1993, 81 min, USA, Dir: Paul Bartel

Paul Bartel is best known for his unconventional, subversive style - his films as provocative as they are sophisticated. After his early work at Roger Corman’s New World Pictures (including directing the cult classic DEATH RACE 2000) he went on to write, direct and star in his 1983 breakthrough cannibal sex comedy EATING RAOUL (released through The Criterion Collection).

In total, he made nine feature films which went on to play internationally at renowned festivals and cult midnight movie theaters alike.

Since his untimely death, Bartel’s work as both director and comedic actor has been celebrated around the world, praised by Hollywood luminaries such as Steven Spielberg, Brian De Palma, and Martin Scorsese as well as his many colleagues on the fringe-- Jim Jarmusch, John Waters, Joe Dante, and Allan Arkush, to name just a few.

SHELF LIFE was his last feature directorial effort, and has never been released.

The film is proudly dedicated to The Two Garys - forefathers of The American Cinematheque, Gary Essert and Gary Abrahams, whose long history with Paul Bartel goes back to Filmex, where Bartel frequently served on the Selection Committee for the long-running Los Angeles International Film Exhibition.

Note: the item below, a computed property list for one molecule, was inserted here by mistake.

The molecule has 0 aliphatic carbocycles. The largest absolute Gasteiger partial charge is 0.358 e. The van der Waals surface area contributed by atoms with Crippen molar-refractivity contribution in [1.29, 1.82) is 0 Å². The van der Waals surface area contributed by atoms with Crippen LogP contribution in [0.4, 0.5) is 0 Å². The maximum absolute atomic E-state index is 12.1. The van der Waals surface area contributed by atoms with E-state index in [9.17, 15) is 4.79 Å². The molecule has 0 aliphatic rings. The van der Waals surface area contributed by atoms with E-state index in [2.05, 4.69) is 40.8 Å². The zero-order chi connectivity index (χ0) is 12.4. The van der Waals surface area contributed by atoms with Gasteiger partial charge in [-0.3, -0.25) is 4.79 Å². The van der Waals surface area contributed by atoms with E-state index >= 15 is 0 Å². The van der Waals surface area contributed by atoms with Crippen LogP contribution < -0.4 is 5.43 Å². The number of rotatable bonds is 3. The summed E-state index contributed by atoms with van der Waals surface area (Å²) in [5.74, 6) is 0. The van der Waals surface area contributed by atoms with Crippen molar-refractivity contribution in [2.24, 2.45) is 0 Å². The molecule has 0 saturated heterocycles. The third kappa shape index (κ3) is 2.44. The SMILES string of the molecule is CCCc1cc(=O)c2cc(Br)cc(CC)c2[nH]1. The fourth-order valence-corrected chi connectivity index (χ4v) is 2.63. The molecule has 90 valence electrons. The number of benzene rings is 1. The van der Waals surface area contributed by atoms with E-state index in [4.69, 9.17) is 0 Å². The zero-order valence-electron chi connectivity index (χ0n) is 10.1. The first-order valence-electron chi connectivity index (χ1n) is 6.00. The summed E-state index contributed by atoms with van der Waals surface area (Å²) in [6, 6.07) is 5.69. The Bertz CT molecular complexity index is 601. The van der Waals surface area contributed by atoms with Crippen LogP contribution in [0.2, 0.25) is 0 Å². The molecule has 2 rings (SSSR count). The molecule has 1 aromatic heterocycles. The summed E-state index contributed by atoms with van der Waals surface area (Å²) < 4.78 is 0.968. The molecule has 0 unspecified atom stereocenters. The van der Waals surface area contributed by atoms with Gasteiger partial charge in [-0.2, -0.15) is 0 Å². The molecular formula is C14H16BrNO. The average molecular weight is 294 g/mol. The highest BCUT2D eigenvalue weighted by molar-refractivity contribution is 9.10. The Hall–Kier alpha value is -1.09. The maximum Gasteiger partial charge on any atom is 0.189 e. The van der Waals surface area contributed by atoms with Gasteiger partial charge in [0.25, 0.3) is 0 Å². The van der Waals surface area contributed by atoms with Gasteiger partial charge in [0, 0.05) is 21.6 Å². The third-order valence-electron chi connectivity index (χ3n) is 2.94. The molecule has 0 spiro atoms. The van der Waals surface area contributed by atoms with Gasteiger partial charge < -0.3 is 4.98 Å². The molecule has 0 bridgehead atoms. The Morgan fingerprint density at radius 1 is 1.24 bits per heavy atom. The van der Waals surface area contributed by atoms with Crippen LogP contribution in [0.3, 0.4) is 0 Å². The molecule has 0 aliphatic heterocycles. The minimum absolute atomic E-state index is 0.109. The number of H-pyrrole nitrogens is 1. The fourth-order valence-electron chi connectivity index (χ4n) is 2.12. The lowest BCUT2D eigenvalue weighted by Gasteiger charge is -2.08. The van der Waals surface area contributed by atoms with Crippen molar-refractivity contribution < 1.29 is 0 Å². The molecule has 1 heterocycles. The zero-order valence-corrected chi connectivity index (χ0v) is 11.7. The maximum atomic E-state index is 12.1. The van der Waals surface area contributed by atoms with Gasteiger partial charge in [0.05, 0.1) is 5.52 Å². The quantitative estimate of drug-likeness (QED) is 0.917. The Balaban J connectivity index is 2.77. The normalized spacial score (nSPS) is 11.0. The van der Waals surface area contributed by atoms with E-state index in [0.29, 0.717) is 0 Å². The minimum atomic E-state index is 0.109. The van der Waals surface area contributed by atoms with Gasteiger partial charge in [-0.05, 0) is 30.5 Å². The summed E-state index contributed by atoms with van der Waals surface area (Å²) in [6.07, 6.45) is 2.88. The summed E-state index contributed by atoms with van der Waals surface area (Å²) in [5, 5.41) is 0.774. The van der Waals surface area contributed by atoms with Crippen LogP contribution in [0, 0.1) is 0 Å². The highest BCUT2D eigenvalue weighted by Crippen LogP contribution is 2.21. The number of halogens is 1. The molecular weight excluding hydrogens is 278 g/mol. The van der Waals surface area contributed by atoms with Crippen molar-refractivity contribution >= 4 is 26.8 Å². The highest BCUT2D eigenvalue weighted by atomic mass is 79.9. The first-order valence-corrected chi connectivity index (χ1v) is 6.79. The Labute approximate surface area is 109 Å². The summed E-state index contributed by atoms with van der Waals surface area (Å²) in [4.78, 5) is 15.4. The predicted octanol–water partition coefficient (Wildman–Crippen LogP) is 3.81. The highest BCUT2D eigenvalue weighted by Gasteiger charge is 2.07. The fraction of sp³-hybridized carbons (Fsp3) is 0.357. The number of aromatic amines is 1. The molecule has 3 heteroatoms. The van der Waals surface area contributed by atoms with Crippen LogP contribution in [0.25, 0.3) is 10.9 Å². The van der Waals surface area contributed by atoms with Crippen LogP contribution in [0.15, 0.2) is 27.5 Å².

Recently, SHELF LIFE has been uncovered for its 25th anniversary, and is now screening throughout the country, and (for the time being) online.

- Alex Mechanik, Filmmaker

1969, Paramount, 136 min, UK, Dir: Richard Attenborough

In this dazzling directorial debut from Richard Attenborough, a working class family is confronted with the unfathomable realities of World War I, after three brothers witness trench warfare first hand. This is no ordinary war film, however, as Attenborough injects humor, dazzling camera effects, and music into this otherwise stark reality. Thus by fusing the surreal with the factual, and juxtaposing savagely funny satire with quiet sorrow, Attenborough creates a powerful anti-war statement like no other. Based on the stage musical by the same name, OH! WHAT A LOVELY WAR features a stellar cast that includes Laurence Olivier, Ralph Richardson, John Mills, John Gielgud, Maggie Smith, Vanessa Redgrave, Ian Holm, Dirk Bogarde and Susannah York.

2002, Focus Features, 111 min, France/Italy, Dir: François Ozon

For 8 WOMEN, director François Ozon convened a company of France’s finest female acting talents. Danielle Darrieux is Mamy, the wheelchair-bound matriarch of a wealthy family that gathers at its chalet for Christmas, only to find the master of the house dead from a knife to the back. Catherine Deneuve and Isabelle Huppert are Mamy’s daughters, who, along with each of the film’s other principal characters, find themselves trapped in the chalet and accused of murder. Adapted from Robert Thomas’ stage play and influenced by the screwball comedies of old Hollywood, 8 WOMEN marries farce, melodrama and musical in an unbridled exploration of just how quickly the gloves come off when eight women with lethal motives are confined together.

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